Because FTTP NBN connections are all-fibre from the exchange to your premises, speed is a primary comparison point both across different NBN speed tiers and between various NBN providers.

If your online needs are very modest indeed and you have little to no interest in streaming video or having multiple people online at the same time, an entry level Basic (nbn12) FTTP NBN plan could suffice for your needs. If you have more users in your home or want to do more intensive online activities – or just don’t want to spend time waiting for downloads to finish – then the faster plans are obviously of more appeal.

Since the introduction of stricter guidelines for advertised NBN speeds, it's now possible to compare different broadband providers on the quality of their service during the busiest hours of 7:00PM to 11:00PM. Network congestion can lead to dramatic variations in performance from provider to provider, so comparing peak-hour speeds is every bit as important as considering which NBN speed tier to go with.

With the capacity to offer more speed, you may also find that your data needs intensify. This, along with speed, is a core criteria for properly comparing FTTP NBN plans.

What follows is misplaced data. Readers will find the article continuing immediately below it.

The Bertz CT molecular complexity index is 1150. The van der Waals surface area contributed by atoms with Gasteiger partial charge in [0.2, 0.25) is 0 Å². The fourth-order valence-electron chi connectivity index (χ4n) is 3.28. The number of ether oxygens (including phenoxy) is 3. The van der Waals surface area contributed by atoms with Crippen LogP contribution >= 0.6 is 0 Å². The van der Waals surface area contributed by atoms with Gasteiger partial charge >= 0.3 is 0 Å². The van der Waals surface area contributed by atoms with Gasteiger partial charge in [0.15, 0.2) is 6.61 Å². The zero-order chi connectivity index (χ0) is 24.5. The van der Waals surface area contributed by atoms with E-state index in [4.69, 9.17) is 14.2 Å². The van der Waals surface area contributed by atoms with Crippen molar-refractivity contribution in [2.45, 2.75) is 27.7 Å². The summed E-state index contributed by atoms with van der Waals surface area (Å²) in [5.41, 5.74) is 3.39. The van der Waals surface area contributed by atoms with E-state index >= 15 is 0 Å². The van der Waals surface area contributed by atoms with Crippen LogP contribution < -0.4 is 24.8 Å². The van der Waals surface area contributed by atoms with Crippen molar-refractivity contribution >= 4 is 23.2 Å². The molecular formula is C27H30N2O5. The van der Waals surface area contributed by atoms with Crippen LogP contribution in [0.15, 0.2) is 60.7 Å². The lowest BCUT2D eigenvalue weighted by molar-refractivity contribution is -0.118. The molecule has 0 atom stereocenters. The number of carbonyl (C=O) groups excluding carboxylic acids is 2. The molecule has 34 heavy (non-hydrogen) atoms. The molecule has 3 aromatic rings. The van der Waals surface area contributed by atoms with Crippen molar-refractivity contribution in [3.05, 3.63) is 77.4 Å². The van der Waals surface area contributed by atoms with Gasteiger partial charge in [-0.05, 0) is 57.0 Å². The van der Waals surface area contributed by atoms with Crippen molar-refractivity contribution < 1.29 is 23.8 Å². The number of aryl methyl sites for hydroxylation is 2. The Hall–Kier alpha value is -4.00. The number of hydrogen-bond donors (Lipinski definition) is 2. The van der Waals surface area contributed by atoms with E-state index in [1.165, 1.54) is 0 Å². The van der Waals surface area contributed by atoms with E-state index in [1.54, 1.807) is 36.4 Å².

Cost

The cost of an NBN plan is determined by both the speed and the data quota associated with that plan. Higher-speed plans typically include larger download quotas, which makes sense given that the faster that you can access online resources, the more of them you’re likely to use. So the cheapest NBN FTTP plans will typically only run at the lowest speed tiers with limited data provisioning, while more expensive plans will have larger data quotas and operate at higher speeds.

Will I need a new modem for FTTP NBN?

Because FTTP connections end in a network termination device, you don’t strictly speaking use a modem at all to connect to the NBN via fibre. Instead, you end up with a device housing an Ethernet port which you can connect to a router, although that router will need to meet some specific requirements to operate properly. If you’ve got an existing modem-router of recent vintage it may be capable of connecting via Ethernet to an FTTP NBN connection, but we’d advise checking with your ISP of choice. Many will provide an NBN-compatible Wi-Fi router as part of a contract plan.